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18334Solar Stills When You Least Expect Them

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  • Dave Womble
    Nov 28, 2007
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      One of the biggest factors I have seen is "how much moisture is coming
      out of the ground?". I haven't made a solar still intentionally but I
      have seen its effect many times while backpacking. When hammocking I
      sometimes get a lot of moisture on the under side of my tarp and many
      times that is from condensation from the moisture evaporating from the
      ground and/or vegetation on the ground. Sometimes it is so pronounced
      that it occurs between the time I set up my tarp, mess around camp and
      cook my dinner... I will have condensation on the underside of my tarp
      before I have even been under the tarp.

      One of the more noticeable occurrences was when I tarped and slept on
      the ground using either a plastic ground sheet or a Tyvek ground
      sheet. When I used a plastic ground sheet, the underside of it would
      often be slightly muddy even on dry ground after a night of sleeping
      and I didn't have much problem with condensation on the underside of
      my tarp. When I used a Tyvek ground sheet, the underside of it would
      be dry on dry ground after a night of sleeping but I often had
      problems with condensation on the underside of my tarp... in fact,
      there were times I would have condensation on the underside of my tarp
      between the time I set up my tarp, messed around camp and cooked my
      dinner.

      Looking back on those situations, I think I was lucky that I didn't
      get into a situation when I was using a Tyvek ground sheet where I got
      into trouble because not only is it not a vapor barrier, I don't think
      it is waterproof to a very high pressure and I worry that you might
      get ground water pushing through it from you body weight if the ground
      was saturated with water, like laying in or on a puddle of water in
      heavy rains. At the time I appreciated that I didn't have to deal with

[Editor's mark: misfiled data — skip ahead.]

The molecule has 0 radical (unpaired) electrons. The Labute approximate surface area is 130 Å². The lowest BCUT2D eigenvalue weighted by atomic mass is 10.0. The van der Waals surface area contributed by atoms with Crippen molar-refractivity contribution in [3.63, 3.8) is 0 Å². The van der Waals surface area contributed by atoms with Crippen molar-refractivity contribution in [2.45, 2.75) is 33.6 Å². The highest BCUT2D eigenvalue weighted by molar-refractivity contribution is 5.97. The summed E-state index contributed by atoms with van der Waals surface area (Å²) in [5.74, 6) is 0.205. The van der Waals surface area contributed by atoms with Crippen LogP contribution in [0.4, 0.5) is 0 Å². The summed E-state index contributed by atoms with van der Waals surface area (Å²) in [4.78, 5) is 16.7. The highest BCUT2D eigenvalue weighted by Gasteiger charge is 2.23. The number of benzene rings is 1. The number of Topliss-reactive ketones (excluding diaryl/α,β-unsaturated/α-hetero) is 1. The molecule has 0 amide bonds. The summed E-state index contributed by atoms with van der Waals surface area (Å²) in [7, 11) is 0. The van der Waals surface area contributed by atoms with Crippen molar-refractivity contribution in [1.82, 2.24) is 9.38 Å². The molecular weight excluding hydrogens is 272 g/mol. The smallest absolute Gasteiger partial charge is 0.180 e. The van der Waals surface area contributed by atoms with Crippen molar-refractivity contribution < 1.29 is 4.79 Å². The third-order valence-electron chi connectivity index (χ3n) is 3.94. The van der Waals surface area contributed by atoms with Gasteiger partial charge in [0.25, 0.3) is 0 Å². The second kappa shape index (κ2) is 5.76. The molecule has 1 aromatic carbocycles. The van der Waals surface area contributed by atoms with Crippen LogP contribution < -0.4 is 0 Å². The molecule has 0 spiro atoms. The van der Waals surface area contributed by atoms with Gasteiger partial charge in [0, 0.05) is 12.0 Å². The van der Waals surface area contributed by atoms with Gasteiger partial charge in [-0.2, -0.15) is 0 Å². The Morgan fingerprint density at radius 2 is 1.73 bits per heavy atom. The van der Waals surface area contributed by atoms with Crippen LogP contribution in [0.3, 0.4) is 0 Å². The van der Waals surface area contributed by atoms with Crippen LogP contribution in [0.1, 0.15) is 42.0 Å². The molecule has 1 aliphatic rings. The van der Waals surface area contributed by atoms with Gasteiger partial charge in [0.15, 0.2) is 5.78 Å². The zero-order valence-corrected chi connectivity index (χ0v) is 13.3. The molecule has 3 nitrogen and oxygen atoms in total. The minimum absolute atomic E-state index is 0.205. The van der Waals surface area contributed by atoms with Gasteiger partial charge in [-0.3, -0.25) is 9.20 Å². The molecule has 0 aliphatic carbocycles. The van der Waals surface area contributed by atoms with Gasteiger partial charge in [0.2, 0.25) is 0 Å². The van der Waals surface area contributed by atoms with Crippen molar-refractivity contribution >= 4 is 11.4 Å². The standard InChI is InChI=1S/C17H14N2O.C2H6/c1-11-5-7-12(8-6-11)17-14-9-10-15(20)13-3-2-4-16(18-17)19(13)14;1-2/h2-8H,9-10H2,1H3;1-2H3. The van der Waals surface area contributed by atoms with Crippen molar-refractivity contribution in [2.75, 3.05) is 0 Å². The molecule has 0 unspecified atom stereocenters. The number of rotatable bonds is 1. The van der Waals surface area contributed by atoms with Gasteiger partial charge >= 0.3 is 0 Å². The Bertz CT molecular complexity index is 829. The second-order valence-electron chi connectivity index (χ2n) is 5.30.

a slightly muddy piece of plastic in the morning even when the ground
      was dry.

      Dave Womble
      aka Youngblood 2000
      designer of the Speer Segmented Pad Extender, SnugFit Underquilt, and
      WinterTarp

      was Re: [Hammock Camping] Re: female 'pee bottles' was Panda High Peak
      as a sleep...

      Best idea is to try this out before deciding to rely on it. The amount
      of sweat spent in digging a hole 3 foot wide and 3 foot deep is amazing,
      especially when one has no shovel. I have tried using smaller set-ups.
      They have always been disappointing. The essential design criteria is
      that the slope of the plastic needs to be steep enough so that the water
      runs off it.

      I am reading a desert survival book this week. In that book, the solar
      still is called idol worship. It seems like a good idea, but does not
      accomplish much.

      Rick

      amendment2@... wrote:
      > Almost, in a solar still, you line around the inside with the urine and
      > other moisture bearing vegetation. In the center you put a clean
      container and
      the
      > distilled water condenses on the plastic, runs to the low point,
      drips into
      > the clean container. Best idea is to put a long small diameter hose
      from the
      > inside bottom of the container up to the outside of the still so you can
      > drink the water without disturbing the distilling action of the still.
      >
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